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Citrus canker

For this exercise, it is recommended that you have Gottwald et al. (1989) on hand while reading this section and doing the exercises. There are some key points illustrated in the paper that are not presented here.

Bacterial colonization of host plants requires the entry of the pathogen into host tissues, most commonly through natural openings in the plant such as stomata, lenticels, or wounds on the plant surfaces (Vidaver and Lambrecht 2004). However, pathogen entry can also be achieved through deposition by insects or mechanically through a larger carrier. Bacteria primarily rely on wind or water (splash) dispersal in order for populations to move to new hosts. When rain is driven by significant winds, the rate of disease progress typically increases (Gottwald 2000). High winds tend to result in plant surface abrasion and wet conditions usually result in open stomata, both promoting the entry of the pathogen into its host.

*Xanthomonas axonopodis* is the casual agent of citrus bacterial canker (CBC). There are three main classifications of CBC within the species, the most prevalent of which is Asiatic CBC caused by *X. axonopodis* pv. *citri* (*Xac*). When infected with *Xac*, a host plant will exhibit lesions on leaves, stems, and fruits. The disease induces early leaf and fruit abscission, resulting in tree health decline. Infection with *Xac* renders any infected fruit unsalable, explaining the economic importance of controlling this pathogen.

To illustrate how disease progress over time occurs for a bacterial pathogen, consider the example of Gottwald *et al*. (1989). Several models were compared for describing the progression of citrus CBC on three citrus crops in a nursery setting using two methods of data collection (Gottwald *et al*. 1989). The details for the experimental design and objectives may be found in the paper. In this exercise, R will be used to illustrate the visual comparison of different disease progress curves.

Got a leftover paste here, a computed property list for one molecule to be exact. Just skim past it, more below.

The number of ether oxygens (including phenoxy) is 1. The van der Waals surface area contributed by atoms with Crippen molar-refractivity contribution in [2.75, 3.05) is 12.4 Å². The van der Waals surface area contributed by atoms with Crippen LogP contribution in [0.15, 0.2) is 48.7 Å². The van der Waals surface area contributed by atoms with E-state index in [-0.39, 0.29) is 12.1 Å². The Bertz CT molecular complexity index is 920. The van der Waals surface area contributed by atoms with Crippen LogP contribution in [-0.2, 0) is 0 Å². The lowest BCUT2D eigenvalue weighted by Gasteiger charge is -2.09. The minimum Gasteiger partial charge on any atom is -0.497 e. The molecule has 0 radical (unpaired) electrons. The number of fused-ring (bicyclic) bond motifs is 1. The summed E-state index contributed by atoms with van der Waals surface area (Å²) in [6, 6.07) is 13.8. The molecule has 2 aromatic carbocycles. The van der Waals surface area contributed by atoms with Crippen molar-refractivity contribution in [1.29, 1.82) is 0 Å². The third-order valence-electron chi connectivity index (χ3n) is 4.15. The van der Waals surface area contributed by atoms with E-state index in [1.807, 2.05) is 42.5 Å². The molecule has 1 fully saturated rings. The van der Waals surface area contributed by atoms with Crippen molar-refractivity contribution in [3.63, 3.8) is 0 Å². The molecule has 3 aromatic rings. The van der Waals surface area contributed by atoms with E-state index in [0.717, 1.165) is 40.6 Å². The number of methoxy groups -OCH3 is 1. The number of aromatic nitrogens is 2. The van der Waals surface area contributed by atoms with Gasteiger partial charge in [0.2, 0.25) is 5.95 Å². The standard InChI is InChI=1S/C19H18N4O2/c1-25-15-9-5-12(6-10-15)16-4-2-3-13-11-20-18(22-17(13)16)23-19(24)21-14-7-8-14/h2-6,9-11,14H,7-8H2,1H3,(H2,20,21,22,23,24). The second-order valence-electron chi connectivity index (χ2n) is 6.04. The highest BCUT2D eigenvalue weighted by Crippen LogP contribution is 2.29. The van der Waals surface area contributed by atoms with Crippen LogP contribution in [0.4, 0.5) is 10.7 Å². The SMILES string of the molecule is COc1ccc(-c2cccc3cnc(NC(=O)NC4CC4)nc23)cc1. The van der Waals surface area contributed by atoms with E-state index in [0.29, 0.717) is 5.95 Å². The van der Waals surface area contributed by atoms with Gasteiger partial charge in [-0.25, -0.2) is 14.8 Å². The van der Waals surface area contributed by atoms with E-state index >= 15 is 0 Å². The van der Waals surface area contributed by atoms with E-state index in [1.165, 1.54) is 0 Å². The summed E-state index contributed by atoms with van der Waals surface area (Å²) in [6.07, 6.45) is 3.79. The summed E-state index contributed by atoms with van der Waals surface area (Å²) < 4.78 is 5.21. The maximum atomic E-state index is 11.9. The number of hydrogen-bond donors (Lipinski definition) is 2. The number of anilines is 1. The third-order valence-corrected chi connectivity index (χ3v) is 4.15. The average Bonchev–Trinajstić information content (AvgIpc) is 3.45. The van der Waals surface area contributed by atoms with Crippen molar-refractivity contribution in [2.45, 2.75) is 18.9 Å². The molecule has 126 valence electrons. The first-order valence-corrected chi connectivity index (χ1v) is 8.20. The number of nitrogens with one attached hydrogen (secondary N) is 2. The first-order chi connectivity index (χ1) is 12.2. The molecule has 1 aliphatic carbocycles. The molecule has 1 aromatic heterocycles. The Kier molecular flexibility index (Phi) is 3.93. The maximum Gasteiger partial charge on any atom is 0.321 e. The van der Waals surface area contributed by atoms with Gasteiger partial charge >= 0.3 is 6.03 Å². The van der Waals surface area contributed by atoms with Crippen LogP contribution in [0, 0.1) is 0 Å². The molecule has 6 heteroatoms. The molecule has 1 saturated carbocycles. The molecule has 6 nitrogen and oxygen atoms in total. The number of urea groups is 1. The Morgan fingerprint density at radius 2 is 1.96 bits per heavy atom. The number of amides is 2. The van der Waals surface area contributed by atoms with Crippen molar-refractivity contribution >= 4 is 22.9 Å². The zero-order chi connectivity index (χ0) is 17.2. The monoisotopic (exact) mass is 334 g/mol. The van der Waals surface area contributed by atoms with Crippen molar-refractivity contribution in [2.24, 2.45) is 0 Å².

Because previous research had related disease spread to wind-driven rain, Gottwald *et al.* (1989) were interested in the effect that this phenomenon would have in a densely-planted nursery setting. Figure 1 from Gottwald *et al.* (1989) depicts both disease incidence and rainfall, but the occasions where rainfall was associated with heavy winds (>8 ms^{-1}) are indicated by arrows. This is consistent with the idea of a direct relationship between disease progress in the nursery and the occurrence of wind-driven rain.

Gottwald *et al.* (1989) considered a number of models including the exponential, monomolecular, Gompertz, logistic, and Weibull, to describe disease progress in each nursery using both disease incidence and disease severity. Table 1 from Gottwald *et al*. (1989) shows each of these models and depicts how well each of them fit each nursery data. While scrutinizing Table 1, notice several different models do a good job of predicting disease incidence and disease severity over time.

Next, we use R to illustrate the models appliced in Gottwald *et al*. (1989), we use R to examine the different disease progress curves and compare how well the different models fit the data.